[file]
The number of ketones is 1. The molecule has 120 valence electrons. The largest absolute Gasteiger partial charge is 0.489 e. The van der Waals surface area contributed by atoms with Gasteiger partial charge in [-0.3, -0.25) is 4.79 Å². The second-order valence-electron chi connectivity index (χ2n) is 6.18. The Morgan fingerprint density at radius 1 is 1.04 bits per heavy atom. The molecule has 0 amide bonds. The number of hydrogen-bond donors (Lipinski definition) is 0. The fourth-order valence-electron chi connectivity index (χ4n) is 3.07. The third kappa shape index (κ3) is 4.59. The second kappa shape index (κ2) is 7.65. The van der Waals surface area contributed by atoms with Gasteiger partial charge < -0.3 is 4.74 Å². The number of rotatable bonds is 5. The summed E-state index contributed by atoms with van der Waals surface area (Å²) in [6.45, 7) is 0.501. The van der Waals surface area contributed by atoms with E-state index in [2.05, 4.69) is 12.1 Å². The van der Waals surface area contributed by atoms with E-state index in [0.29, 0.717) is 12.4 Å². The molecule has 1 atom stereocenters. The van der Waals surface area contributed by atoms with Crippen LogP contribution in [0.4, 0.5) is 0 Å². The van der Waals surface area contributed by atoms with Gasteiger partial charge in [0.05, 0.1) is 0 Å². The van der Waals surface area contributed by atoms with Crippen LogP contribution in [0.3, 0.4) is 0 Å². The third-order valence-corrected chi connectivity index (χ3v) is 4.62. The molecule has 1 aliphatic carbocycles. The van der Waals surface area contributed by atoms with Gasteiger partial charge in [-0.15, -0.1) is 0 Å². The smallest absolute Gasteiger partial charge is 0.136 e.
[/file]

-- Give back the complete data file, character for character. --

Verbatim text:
The number of ketones is 1. The molecule has 120 valence electrons. The largest absolute Gasteiger partial charge is 0.489 e. The van der Waals surface area contributed by atoms with Gasteiger partial charge in [-0.3, -0.25) is 4.79 Å². The second-order valence-electron chi connectivity index (χ2n) is 6.18. The Morgan fingerprint density at radius 1 is 1.04 bits per heavy atom. The molecule has 0 amide bonds. The number of hydrogen-bond donors (Lipinski definition) is 0. The fourth-order valence-electron chi connectivity index (χ4n) is 3.07. The third kappa shape index (κ3) is 4.59. The second kappa shape index (κ2) is 7.65. The van der Waals surface area contributed by atoms with Gasteiger partial charge < -0.3 is 4.74 Å². The number of rotatable bonds is 5. The summed E-state index contributed by atoms with van der Waals surface area (Å²) in [6.45, 7) is 0.501. The van der Waals surface area contributed by atoms with E-state index in [2.05, 4.69) is 12.1 Å². The van der Waals surface area contributed by atoms with E-state index in [0.29, 0.717) is 12.4 Å². The molecule has 1 atom stereocenters. The van der Waals surface area contributed by atoms with Crippen LogP contribution in [0.4, 0.5) is 0 Å². The van der Waals surface area contributed by atoms with Gasteiger partial charge in [0.05, 0.1) is 0 Å². The van der Waals surface area contributed by atoms with Crippen LogP contribution in [0.3, 0.4) is 0 Å². The third-order valence-corrected chi connectivity index (χ3v) is 4.62. The molecule has 1 aliphatic carbocycles. The van der Waals surface area contributed by atoms with Gasteiger partial charge in [-0.15, -0.1) is 0 Å². The smallest absolute Gasteiger partial charge is 0.136 e.